The misfortunes of prisoners are not topics upon which we regularly meditate as we go about our daily lives, secure in the easy freedom we absolutely take for granted. Forward and Beneath challenges us to journey with five brave young people who explore the difficult questions facing prison parolees – How did you get to this point in your life? Do you have any regrets? How do you see yourself in the future? The dancers interviewed five parolees currently living at the Salisbury St. Foundation, and used their stories to explore the intersection between responsibility and choice, and the issues that we deal with when we face our past and plan for our future. 

The show begins the moment you step inside The Open Stage at Hagley Community College. What you notice immediately is that the seating is in the round – chairs ring the dance floor and as you take a seat you realize that the dance company members are sitting there too, stone faced and waiting, tense and silent and very present. There is no finding a chair at the back, no pretending the dancers are comfortably away from you on stage, they are intimately present and there is no going back. A Parliamentary debate around releasing criminal offenders into society is our soundtrack, illustrating the deep ramifications surrounding the issue of parolees.

There are no props; the stage is clean, bleak and starkly lit, the costumes minimalistic. As the dancers rise out of their chairs and begin to move, you realize that they are also utterly vulnerable, we can see them from all sides. They cannot avoid our gaze. There is no hiding in the wings for them, no costume changes backstage. They are face to face with us and neither we nor they can escape. Everything happens in front of us, and we gain a tiny insight into the lives of those in prison, constantly surrounded by watchers.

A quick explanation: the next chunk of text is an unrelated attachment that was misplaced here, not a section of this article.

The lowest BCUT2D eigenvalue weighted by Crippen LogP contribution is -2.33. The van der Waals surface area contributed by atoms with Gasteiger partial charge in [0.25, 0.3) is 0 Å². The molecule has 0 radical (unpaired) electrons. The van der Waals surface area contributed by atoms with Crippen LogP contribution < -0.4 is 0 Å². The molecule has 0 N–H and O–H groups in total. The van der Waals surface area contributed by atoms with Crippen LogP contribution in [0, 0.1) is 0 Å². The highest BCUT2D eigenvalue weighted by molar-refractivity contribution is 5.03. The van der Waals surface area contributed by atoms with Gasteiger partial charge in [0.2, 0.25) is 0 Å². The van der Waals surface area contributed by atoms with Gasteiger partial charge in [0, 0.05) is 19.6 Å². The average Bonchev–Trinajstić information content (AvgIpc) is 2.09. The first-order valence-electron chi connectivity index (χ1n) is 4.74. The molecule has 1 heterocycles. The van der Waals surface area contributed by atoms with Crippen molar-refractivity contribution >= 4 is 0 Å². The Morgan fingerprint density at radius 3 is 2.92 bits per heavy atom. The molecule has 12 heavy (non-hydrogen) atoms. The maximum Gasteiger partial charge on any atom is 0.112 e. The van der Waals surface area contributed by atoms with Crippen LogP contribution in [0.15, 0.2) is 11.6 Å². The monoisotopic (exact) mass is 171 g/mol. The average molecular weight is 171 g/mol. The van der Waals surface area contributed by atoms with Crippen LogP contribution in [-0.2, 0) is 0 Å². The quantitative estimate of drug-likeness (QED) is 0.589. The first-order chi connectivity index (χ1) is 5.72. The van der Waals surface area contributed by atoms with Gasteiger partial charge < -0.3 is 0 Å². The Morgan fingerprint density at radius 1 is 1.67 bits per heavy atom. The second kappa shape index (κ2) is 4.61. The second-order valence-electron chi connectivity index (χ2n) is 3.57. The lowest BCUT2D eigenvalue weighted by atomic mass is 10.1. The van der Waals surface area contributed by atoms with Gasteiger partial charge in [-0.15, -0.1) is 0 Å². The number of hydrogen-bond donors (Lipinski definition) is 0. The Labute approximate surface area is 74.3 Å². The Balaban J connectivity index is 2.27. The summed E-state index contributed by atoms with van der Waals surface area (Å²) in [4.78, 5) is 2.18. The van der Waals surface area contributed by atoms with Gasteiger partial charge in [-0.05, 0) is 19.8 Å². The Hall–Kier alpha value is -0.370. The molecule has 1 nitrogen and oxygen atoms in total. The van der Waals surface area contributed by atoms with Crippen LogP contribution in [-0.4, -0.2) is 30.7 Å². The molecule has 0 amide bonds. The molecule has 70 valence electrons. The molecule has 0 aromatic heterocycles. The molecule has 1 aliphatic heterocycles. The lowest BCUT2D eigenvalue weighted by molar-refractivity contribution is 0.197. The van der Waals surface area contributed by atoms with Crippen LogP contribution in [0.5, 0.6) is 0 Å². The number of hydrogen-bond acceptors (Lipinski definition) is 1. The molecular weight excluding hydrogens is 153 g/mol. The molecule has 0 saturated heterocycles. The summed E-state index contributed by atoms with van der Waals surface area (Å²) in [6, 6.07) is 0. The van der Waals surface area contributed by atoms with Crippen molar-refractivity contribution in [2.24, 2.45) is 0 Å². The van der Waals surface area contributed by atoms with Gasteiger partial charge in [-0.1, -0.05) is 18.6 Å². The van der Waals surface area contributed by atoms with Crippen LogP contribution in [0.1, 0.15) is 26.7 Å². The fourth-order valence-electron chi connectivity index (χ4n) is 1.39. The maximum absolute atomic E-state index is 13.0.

The show begins with Falling Through The Cracks, choreographed by Fleur de Thier. The mental torment of those who make bad choices in life is danced through twisted, angular motions and sudden, jarring leaps. The strangled breathing and violent manipulation of costumes in Speak; Don’t Move, choreographed by Fleur de Thier and Megan Platt, illustrate the constant battle we fight with ourselves. The dancers slap, throw, knot, and ultimately become entangled in their clothing as their choices define their actions.